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Recipe Ring with Kindergarteners

Written by Jenicia Anderson
June 16, 2021

Over the past three years, I have noticed a decline in students who are willing to write. I have also noticed how there is little to no emphasis placed on teaching writing within the classroom. Oftentimes, when I observe other teachers, I notice how they are practically doing most of the writing for their students, or “teaching” it in a way that is not interesting. This past schoolyear, however, I was exposed to some writing strategies that would change this narrative and benefit not only myself but my colleagues as well. When my professor, Dr. R. Harper, informed me about the writing project, and its benefits, I knew I could not pass on the offer to participate. In the beginning, I did assume the meetings would consist of educators writing about how writing is beneficial to students, how we can implement it, why we should incorporate more writing, etc. After attending some of the meetings from the National Writing Project (NWP), I began to understand that it was more to it than that. The meetings actually included outlets for educators to network, share ideas/strategies with one another across the country, and ways we can get our entire school on board with writing.

Several speakers who attended the meetings, would share past experiences with us that we could possibly use within our class and school. The only drawback with most of their projects/ideas, was that they were able to complete them during a “normal” schoolyear. Their students were able to be in close proximity with one another and consisted of more participants. Being that this year’s writing project occurred during a pandemic, made it difficult for us to do anything that did not follow CDC guidelines. Therefore, we would have to think “outside the box” and find ways to get students involved in writing virtually and face-to-face.

As time went on, I was finally able to come up with something that incorporated virtual and in-person students. My project lasted two weeks and was extremely simple for my kindergartners and their parents to complete.

Week 1:

    • I read the book “Everybody Cooks Rice” by Norah Dooley (parents also received the link to the read aloud)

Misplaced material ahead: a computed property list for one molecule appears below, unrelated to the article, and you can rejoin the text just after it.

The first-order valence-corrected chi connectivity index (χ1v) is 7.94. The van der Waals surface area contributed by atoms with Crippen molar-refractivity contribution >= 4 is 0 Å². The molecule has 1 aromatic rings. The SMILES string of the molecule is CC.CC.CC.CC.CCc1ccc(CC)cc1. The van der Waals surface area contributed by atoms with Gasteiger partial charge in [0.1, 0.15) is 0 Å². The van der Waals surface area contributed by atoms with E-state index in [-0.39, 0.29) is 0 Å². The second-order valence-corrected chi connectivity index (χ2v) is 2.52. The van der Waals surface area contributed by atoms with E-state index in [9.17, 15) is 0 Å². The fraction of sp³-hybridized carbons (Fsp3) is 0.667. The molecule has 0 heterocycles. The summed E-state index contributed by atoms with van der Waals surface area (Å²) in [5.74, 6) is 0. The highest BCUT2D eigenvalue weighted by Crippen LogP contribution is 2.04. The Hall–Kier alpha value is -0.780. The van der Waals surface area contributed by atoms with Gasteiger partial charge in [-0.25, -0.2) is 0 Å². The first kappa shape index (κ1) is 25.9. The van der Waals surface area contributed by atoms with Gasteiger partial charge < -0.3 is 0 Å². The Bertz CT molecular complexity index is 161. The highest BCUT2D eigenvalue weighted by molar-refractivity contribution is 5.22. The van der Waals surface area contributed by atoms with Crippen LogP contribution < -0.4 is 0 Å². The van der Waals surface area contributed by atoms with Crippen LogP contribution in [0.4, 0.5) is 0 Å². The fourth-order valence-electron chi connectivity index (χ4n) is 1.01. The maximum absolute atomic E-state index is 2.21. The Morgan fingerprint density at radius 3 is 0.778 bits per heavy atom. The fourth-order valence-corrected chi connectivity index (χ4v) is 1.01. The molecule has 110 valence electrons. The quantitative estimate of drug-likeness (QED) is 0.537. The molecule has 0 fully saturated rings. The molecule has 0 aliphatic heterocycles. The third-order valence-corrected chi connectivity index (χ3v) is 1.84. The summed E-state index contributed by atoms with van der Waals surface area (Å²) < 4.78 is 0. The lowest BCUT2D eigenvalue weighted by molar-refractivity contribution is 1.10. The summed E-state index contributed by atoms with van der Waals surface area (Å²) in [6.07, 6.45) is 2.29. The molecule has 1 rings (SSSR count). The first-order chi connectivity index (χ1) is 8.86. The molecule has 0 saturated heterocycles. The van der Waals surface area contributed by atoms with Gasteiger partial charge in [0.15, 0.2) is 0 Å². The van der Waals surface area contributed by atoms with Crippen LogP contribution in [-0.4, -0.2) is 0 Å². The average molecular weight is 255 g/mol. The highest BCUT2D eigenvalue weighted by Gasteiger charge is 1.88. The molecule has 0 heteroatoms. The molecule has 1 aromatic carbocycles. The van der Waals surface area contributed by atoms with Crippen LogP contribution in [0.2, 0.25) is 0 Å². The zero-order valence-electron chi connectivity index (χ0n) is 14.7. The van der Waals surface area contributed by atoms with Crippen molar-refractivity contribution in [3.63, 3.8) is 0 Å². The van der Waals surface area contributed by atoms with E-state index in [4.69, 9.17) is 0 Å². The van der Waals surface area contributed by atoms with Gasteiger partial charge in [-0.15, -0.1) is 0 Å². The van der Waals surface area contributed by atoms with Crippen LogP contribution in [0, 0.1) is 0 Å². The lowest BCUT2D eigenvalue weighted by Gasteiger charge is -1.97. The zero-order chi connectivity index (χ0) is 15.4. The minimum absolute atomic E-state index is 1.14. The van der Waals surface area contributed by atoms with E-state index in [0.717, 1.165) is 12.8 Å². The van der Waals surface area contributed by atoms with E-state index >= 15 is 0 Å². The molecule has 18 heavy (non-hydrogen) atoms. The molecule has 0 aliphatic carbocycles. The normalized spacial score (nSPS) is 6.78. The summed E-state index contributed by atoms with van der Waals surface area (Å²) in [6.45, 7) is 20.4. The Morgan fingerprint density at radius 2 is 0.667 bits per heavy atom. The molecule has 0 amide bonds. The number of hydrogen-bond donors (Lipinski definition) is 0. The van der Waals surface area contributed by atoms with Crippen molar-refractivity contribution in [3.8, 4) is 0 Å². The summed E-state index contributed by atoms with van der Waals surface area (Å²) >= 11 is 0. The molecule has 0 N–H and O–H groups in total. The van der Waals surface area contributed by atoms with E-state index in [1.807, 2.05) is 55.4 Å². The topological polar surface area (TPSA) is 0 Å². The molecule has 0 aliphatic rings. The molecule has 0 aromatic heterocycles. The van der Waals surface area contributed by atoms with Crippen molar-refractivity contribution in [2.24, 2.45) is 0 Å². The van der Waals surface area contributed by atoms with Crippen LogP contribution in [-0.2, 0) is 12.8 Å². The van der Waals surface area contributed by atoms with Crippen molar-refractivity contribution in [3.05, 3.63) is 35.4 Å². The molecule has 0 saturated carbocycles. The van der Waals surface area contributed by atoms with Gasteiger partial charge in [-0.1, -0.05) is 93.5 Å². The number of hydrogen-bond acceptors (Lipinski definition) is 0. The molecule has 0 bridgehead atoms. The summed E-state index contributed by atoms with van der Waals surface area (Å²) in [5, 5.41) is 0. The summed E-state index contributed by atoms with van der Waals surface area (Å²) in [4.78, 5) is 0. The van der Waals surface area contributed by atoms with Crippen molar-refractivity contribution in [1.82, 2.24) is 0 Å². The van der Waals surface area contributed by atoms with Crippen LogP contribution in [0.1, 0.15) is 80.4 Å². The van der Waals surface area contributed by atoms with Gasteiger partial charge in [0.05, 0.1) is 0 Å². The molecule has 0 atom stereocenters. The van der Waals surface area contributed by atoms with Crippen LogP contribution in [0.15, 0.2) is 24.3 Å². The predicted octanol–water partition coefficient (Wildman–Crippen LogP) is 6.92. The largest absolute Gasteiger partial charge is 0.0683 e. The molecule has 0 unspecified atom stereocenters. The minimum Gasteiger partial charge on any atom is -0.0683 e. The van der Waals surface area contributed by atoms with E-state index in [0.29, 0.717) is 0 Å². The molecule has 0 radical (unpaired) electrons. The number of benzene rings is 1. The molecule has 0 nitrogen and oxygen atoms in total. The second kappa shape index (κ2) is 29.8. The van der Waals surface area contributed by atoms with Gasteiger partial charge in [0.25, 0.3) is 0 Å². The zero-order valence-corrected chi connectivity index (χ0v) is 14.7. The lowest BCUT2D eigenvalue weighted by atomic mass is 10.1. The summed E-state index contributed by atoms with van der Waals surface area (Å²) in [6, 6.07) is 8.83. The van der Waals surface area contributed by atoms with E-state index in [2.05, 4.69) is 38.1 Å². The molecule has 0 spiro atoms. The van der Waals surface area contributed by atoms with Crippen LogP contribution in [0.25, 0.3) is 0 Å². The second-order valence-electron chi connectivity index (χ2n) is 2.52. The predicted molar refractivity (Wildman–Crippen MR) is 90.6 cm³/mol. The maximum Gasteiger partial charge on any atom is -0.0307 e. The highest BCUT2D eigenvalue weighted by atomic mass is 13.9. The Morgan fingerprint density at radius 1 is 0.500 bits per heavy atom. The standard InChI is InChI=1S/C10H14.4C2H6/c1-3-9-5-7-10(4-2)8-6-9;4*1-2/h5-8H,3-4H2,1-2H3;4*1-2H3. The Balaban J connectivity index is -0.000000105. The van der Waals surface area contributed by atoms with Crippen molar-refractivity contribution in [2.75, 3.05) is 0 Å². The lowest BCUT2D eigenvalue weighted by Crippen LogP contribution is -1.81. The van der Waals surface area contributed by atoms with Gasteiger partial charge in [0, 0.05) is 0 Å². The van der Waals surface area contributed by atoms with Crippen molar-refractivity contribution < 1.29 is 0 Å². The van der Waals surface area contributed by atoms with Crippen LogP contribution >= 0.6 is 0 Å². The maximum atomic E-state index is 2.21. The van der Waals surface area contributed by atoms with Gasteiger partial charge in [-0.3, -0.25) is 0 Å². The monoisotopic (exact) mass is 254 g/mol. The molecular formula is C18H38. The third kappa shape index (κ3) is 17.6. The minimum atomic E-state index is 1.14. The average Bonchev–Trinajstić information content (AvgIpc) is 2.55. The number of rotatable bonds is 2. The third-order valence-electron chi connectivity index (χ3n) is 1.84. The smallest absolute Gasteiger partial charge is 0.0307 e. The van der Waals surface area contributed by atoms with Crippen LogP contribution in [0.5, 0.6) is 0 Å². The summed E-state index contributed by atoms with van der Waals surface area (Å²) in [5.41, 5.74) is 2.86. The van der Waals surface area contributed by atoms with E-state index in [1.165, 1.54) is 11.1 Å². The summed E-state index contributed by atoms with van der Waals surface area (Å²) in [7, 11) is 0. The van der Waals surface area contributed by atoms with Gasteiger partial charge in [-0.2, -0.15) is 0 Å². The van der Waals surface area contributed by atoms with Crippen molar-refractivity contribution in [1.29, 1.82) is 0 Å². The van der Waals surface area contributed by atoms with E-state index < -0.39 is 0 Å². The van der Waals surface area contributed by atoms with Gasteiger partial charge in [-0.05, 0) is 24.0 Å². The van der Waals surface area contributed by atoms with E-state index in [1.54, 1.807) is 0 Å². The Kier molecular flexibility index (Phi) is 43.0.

• Students shared what meal they like to eat with rice
    • Students chose a brown paper sack that consisted of a can of vegetables, an index card, and a bag of rice (each bag had a different can of vegetables and a different flavor of rice…no bag was the same
    • Students went home and listened to the book again with their parents
    • Families used the items in the bag to make a meal (they had until Thursday to complete the task/assignment)
    • Students wrote what kind of meal they made with their family member on one side of the index card
    • Parents wrote the steps/directions down on the other side of the index card
    • Parents took pictures and posted them to their child’s Dojo
    • Students returned their index card that Friday
    • I shared the submitted photos with the class. As I showed the photos/videos, that student would stand and share what kind of meal they made. They also discussed the ingredients, steps, likes and dislikes. Needless to say, several of them could do without the veggies 😊


Week 2:

    • I read the book ”Carla’s Sandwich” by Debbie Herman (parents were sent the link to the read aloud)
    • Students discussed which sandwich they would be willing to eat and which they would never eat
    • Students with home and listened to the story again with their parents/family member
    • Students used the index card to write a grocery list for the items they need for the sandwich they wish to try (cards had to be returned by Wednesday so I could purchase the items)
    • On Thursday, items were bagged for each students’ sandwich and sent home with them
    • Students went home and made their sandwich with their family member
    • Parents bagged and sent the sandwich to school the next day for them to try
    • Students returned Friday and tried them during lunch (this was done outside in a picnic-like setting)
    • Students discussed what was on their sandwich and if they liked them or not.

At the end of the year, I put all of the index cards together, made copies of each card, and placed them on a ring. The recipe rings were given to students for them to keep and add to as they get older. Students also received a copy of both books that were used for the project.